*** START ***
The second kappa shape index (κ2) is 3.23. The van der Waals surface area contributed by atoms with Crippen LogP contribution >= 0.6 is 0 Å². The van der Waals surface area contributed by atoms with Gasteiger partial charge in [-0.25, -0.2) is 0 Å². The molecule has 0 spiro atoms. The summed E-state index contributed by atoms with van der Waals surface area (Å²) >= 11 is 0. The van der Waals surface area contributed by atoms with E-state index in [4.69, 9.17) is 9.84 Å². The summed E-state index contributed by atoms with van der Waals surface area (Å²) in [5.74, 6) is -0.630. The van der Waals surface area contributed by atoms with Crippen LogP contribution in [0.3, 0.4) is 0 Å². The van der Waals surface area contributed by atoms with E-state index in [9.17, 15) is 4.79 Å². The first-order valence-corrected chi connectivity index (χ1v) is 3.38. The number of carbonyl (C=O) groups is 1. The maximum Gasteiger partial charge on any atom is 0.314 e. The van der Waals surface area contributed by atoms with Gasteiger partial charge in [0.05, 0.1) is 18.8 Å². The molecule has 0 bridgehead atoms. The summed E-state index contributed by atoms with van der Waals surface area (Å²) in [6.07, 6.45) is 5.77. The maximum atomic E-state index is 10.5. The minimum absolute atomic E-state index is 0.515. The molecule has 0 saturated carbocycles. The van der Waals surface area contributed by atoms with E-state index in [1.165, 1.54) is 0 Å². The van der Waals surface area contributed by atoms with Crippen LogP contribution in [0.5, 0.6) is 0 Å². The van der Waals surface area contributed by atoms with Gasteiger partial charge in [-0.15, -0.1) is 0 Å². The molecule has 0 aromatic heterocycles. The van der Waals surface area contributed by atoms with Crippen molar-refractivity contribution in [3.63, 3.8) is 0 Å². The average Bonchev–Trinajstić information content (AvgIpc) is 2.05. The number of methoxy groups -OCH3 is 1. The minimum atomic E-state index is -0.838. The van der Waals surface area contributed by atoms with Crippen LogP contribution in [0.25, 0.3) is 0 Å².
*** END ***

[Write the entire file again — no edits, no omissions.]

The second kappa shape index (κ2) is 3.23. The van der Waals surface area contributed by atoms with Crippen LogP contribution >= 0.6 is 0 Å². The van der Waals surface area contributed by atoms with Gasteiger partial charge in [-0.25, -0.2) is 0 Å². The molecule has 0 spiro atoms. The summed E-state index contributed by atoms with van der Waals surface area (Å²) >= 11 is 0. The van der Waals surface area contributed by atoms with E-state index in [4.69, 9.17) is 9.84 Å². The summed E-state index contributed by atoms with van der Waals surface area (Å²) in [5.74, 6) is -0.630. The van der Waals surface area contributed by atoms with Crippen LogP contribution in [0.3, 0.4) is 0 Å². The van der Waals surface area contributed by atoms with E-state index in [9.17, 15) is 4.79 Å². The first-order valence-corrected chi connectivity index (χ1v) is 3.38. The number of carbonyl (C=O) groups is 1. The maximum Gasteiger partial charge on any atom is 0.314 e. The van der Waals surface area contributed by atoms with Gasteiger partial charge in [0.05, 0.1) is 18.8 Å². The molecule has 0 bridgehead atoms. The summed E-state index contributed by atoms with van der Waals surface area (Å²) in [6.07, 6.45) is 5.77. The maximum atomic E-state index is 10.5. The minimum absolute atomic E-state index is 0.515. The molecule has 0 saturated carbocycles. The van der Waals surface area contributed by atoms with E-state index in [1.165, 1.54) is 0 Å². The van der Waals surface area contributed by atoms with Crippen LogP contribution in [0.5, 0.6) is 0 Å². The van der Waals surface area contributed by atoms with Gasteiger partial charge in [-0.15, -0.1) is 0 Å². The molecule has 0 aromatic heterocycles. The van der Waals surface area contributed by atoms with Crippen molar-refractivity contribution in [3.63, 3.8) is 0 Å². The average Bonchev–Trinajstić information content (AvgIpc) is 2.05. The number of methoxy groups -OCH3 is 1. The minimum atomic E-state index is -0.838. The van der Waals surface area contributed by atoms with Crippen LogP contribution in [0.25, 0.3) is 0 Å².